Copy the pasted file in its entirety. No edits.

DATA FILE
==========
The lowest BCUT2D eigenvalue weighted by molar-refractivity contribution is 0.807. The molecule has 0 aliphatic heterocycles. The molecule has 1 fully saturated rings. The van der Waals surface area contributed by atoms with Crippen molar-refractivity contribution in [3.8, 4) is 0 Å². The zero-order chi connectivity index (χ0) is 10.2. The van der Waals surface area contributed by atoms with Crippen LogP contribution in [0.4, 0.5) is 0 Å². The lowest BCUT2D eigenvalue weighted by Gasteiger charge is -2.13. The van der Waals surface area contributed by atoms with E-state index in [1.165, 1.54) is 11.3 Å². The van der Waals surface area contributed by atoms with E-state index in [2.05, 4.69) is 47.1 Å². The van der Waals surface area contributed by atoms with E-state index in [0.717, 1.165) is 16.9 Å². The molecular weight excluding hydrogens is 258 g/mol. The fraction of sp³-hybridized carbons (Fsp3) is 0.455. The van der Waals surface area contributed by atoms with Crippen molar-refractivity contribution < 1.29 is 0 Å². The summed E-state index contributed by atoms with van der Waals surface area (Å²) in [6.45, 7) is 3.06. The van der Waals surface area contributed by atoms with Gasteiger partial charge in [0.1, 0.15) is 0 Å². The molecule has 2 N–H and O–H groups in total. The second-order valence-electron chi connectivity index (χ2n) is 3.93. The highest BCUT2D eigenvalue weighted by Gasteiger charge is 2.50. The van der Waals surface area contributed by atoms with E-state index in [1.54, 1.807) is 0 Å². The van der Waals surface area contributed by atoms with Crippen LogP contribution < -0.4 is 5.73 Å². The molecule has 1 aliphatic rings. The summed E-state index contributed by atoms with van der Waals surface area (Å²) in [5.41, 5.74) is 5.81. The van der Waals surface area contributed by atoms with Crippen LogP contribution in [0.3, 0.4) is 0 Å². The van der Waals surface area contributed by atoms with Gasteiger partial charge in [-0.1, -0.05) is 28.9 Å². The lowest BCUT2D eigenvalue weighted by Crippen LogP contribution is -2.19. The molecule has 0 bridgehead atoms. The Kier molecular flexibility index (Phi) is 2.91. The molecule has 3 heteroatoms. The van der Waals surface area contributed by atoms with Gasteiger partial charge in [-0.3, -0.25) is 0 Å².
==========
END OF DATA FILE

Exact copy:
The lowest BCUT2D eigenvalue weighted by molar-refractivity contribution is 0.807. The molecule has 0 aliphatic heterocycles. The molecule has 1 fully saturated rings. The van der Waals surface area contributed by atoms with Crippen molar-refractivity contribution in [3.8, 4) is 0 Å². The zero-order chi connectivity index (χ0) is 10.2. The van der Waals surface area contributed by atoms with Crippen LogP contribution in [0.4, 0.5) is 0 Å². The lowest BCUT2D eigenvalue weighted by Gasteiger charge is -2.13. The van der Waals surface area contributed by atoms with E-state index in [1.165, 1.54) is 11.3 Å². The van der Waals surface area contributed by atoms with E-state index in [2.05, 4.69) is 47.1 Å². The van der Waals surface area contributed by atoms with E-state index in [0.717, 1.165) is 16.9 Å². The molecular weight excluding hydrogens is 258 g/mol. The fraction of sp³-hybridized carbons (Fsp3) is 0.455. The van der Waals surface area contributed by atoms with Crippen molar-refractivity contribution < 1.29 is 0 Å². The summed E-state index contributed by atoms with van der Waals surface area (Å²) in [6.45, 7) is 3.06. The van der Waals surface area contributed by atoms with Gasteiger partial charge in [0.1, 0.15) is 0 Å². The molecule has 2 N–H and O–H groups in total. The second-order valence-electron chi connectivity index (χ2n) is 3.93. The highest BCUT2D eigenvalue weighted by Gasteiger charge is 2.50. The van der Waals surface area contributed by atoms with E-state index in [1.54, 1.807) is 0 Å². The van der Waals surface area contributed by atoms with Crippen LogP contribution < -0.4 is 5.73 Å². The molecule has 1 aliphatic rings. The summed E-state index contributed by atoms with van der Waals surface area (Å²) in [5.41, 5.74) is 5.81. The van der Waals surface area contributed by atoms with Crippen LogP contribution in [0.3, 0.4) is 0 Å². The van der Waals surface area contributed by atoms with Gasteiger partial charge in [-0.1, -0.05) is 28.9 Å². The lowest BCUT2D eigenvalue weighted by Crippen LogP contribution is -2.19. The molecule has 0 bridgehead atoms. The Kier molecular flexibility index (Phi) is 2.91. The molecule has 3 heteroatoms. The van der Waals surface area contributed by atoms with Gasteiger partial charge in [-0.3, -0.25) is 0 Å².